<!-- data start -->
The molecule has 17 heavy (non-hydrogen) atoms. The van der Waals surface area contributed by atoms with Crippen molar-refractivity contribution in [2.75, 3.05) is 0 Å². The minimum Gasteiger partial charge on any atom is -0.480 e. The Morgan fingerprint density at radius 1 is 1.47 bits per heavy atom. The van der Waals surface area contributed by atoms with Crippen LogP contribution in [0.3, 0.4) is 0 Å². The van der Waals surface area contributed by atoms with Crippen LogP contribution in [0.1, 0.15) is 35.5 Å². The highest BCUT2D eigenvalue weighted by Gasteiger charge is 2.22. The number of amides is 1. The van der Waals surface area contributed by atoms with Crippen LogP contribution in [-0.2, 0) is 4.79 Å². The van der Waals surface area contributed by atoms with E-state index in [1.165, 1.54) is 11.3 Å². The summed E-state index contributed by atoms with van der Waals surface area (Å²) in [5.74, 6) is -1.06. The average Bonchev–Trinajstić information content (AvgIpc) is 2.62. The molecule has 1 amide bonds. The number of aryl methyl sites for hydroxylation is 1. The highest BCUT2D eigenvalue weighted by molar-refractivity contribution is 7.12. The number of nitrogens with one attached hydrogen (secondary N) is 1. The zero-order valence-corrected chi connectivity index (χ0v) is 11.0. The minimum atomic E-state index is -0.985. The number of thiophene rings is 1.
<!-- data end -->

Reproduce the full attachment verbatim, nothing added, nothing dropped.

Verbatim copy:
The molecule has 17 heavy (non-hydrogen) atoms. The van der Waals surface area contributed by atoms with Crippen molar-refractivity contribution in [2.75, 3.05) is 0 Å². The minimum Gasteiger partial charge on any atom is -0.480 e. The Morgan fingerprint density at radius 1 is 1.47 bits per heavy atom. The van der Waals surface area contributed by atoms with Crippen LogP contribution in [0.3, 0.4) is 0 Å². The van der Waals surface area contributed by atoms with Crippen LogP contribution in [0.1, 0.15) is 35.5 Å². The highest BCUT2D eigenvalue weighted by Gasteiger charge is 2.22. The number of amides is 1. The van der Waals surface area contributed by atoms with Crippen LogP contribution in [-0.2, 0) is 4.79 Å². The van der Waals surface area contributed by atoms with E-state index in [1.165, 1.54) is 11.3 Å². The summed E-state index contributed by atoms with van der Waals surface area (Å²) in [5.74, 6) is -1.06. The average Bonchev–Trinajstić information content (AvgIpc) is 2.62. The molecule has 1 amide bonds. The number of aryl methyl sites for hydroxylation is 1. The highest BCUT2D eigenvalue weighted by molar-refractivity contribution is 7.12. The number of nitrogens with one attached hydrogen (secondary N) is 1. The zero-order valence-corrected chi connectivity index (χ0v) is 11.0. The minimum atomic E-state index is -0.985. The number of thiophene rings is 1.